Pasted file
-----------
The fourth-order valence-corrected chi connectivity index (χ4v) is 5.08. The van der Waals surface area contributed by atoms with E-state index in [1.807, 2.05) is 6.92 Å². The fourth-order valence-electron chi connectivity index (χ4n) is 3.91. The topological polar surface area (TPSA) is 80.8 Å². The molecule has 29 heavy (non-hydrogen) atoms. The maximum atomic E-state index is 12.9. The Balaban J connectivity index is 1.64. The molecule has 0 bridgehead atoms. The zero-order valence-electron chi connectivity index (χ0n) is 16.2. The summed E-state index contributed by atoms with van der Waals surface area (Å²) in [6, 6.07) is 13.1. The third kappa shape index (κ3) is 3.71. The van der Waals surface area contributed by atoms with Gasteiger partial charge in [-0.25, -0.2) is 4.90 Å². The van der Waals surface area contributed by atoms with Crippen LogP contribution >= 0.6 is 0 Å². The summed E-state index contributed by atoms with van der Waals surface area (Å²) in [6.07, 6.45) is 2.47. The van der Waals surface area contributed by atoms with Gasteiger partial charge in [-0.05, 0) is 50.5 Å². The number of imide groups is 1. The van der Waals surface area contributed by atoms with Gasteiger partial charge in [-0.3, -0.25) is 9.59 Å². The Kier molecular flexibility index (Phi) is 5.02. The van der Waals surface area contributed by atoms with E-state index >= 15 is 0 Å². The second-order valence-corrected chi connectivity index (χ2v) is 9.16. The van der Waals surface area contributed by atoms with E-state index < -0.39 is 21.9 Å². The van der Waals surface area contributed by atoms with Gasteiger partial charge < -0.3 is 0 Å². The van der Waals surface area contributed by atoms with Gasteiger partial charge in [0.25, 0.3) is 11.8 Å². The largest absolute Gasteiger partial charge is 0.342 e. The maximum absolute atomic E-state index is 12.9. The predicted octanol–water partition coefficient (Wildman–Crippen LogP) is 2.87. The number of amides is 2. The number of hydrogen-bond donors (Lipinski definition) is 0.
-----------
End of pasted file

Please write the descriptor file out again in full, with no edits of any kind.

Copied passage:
The fourth-order valence-corrected chi connectivity index (χ4v) is 5.08. The van der Waals surface area contributed by atoms with E-state index in [1.807, 2.05) is 6.92 Å². The fourth-order valence-electron chi connectivity index (χ4n) is 3.91. The topological polar surface area (TPSA) is 80.8 Å². The molecule has 29 heavy (non-hydrogen) atoms. The maximum atomic E-state index is 12.9. The Balaban J connectivity index is 1.64. The molecule has 0 bridgehead atoms. The zero-order valence-electron chi connectivity index (χ0n) is 16.2. The summed E-state index contributed by atoms with van der Waals surface area (Å²) in [6, 6.07) is 13.1. The third kappa shape index (κ3) is 3.71. The van der Waals surface area contributed by atoms with Gasteiger partial charge in [-0.25, -0.2) is 4.90 Å². The van der Waals surface area contributed by atoms with Crippen LogP contribution >= 0.6 is 0 Å². The summed E-state index contributed by atoms with van der Waals surface area (Å²) in [6.07, 6.45) is 2.47. The van der Waals surface area contributed by atoms with Gasteiger partial charge in [-0.05, 0) is 50.5 Å². The number of imide groups is 1. The van der Waals surface area contributed by atoms with Gasteiger partial charge in [-0.3, -0.25) is 9.59 Å². The Kier molecular flexibility index (Phi) is 5.02. The van der Waals surface area contributed by atoms with E-state index >= 15 is 0 Å². The second-order valence-corrected chi connectivity index (χ2v) is 9.16. The van der Waals surface area contributed by atoms with E-state index < -0.39 is 21.9 Å². The van der Waals surface area contributed by atoms with Gasteiger partial charge < -0.3 is 0 Å². The van der Waals surface area contributed by atoms with Gasteiger partial charge in [0.25, 0.3) is 11.8 Å². The largest absolute Gasteiger partial charge is 0.342 e. The maximum absolute atomic E-state index is 12.9. The predicted octanol–water partition coefficient (Wildman–Crippen LogP) is 2.87. The number of amides is 2. The number of hydrogen-bond donors (Lipinski definition) is 0.